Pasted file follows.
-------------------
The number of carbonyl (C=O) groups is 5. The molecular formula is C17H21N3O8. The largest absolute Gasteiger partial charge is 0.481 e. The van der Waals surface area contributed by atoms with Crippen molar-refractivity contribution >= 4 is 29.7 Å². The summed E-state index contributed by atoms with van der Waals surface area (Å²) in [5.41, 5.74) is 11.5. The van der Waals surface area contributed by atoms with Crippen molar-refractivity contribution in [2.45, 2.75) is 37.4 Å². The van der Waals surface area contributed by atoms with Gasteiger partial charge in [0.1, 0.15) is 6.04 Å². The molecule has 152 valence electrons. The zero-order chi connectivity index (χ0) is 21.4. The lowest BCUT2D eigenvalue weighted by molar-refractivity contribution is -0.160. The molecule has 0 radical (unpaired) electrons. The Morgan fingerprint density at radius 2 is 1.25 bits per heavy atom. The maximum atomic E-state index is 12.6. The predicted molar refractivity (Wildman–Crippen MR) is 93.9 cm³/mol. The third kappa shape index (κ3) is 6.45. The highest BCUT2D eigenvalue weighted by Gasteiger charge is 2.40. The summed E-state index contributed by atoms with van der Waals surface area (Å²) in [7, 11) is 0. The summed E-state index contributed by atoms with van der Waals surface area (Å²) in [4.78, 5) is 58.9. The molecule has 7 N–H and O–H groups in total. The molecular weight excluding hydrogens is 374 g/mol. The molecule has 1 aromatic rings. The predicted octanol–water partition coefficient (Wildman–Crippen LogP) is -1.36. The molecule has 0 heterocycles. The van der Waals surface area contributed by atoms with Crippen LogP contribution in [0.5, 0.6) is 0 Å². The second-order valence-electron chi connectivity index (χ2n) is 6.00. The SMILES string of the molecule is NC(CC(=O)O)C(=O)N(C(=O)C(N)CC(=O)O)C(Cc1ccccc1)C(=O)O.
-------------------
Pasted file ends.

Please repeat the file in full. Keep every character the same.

The number of carbonyl (C=O) groups is 5. The molecular formula is C17H21N3O8. The largest absolute Gasteiger partial charge is 0.481 e. The van der Waals surface area contributed by atoms with Crippen molar-refractivity contribution >= 4 is 29.7 Å². The summed E-state index contributed by atoms with van der Waals surface area (Å²) in [5.41, 5.74) is 11.5. The van der Waals surface area contributed by atoms with Crippen molar-refractivity contribution in [2.45, 2.75) is 37.4 Å². The van der Waals surface area contributed by atoms with Gasteiger partial charge in [0.1, 0.15) is 6.04 Å². The molecule has 152 valence electrons. The zero-order chi connectivity index (χ0) is 21.4. The lowest BCUT2D eigenvalue weighted by molar-refractivity contribution is -0.160. The molecule has 0 radical (unpaired) electrons. The Morgan fingerprint density at radius 2 is 1.25 bits per heavy atom. The maximum atomic E-state index is 12.6. The predicted molar refractivity (Wildman–Crippen MR) is 93.9 cm³/mol. The third kappa shape index (κ3) is 6.45. The highest BCUT2D eigenvalue weighted by Gasteiger charge is 2.40. The summed E-state index contributed by atoms with van der Waals surface area (Å²) in [7, 11) is 0. The summed E-state index contributed by atoms with van der Waals surface area (Å²) in [4.78, 5) is 58.9. The molecule has 7 N–H and O–H groups in total. The molecular weight excluding hydrogens is 374 g/mol. The molecule has 1 aromatic rings. The predicted octanol–water partition coefficient (Wildman–Crippen LogP) is -1.36. The molecule has 0 heterocycles. The van der Waals surface area contributed by atoms with Crippen LogP contribution in [0.5, 0.6) is 0 Å². The second-order valence-electron chi connectivity index (χ2n) is 6.00. The SMILES string of the molecule is NC(CC(=O)O)C(=O)N(C(=O)C(N)CC(=O)O)C(Cc1ccccc1)C(=O)O.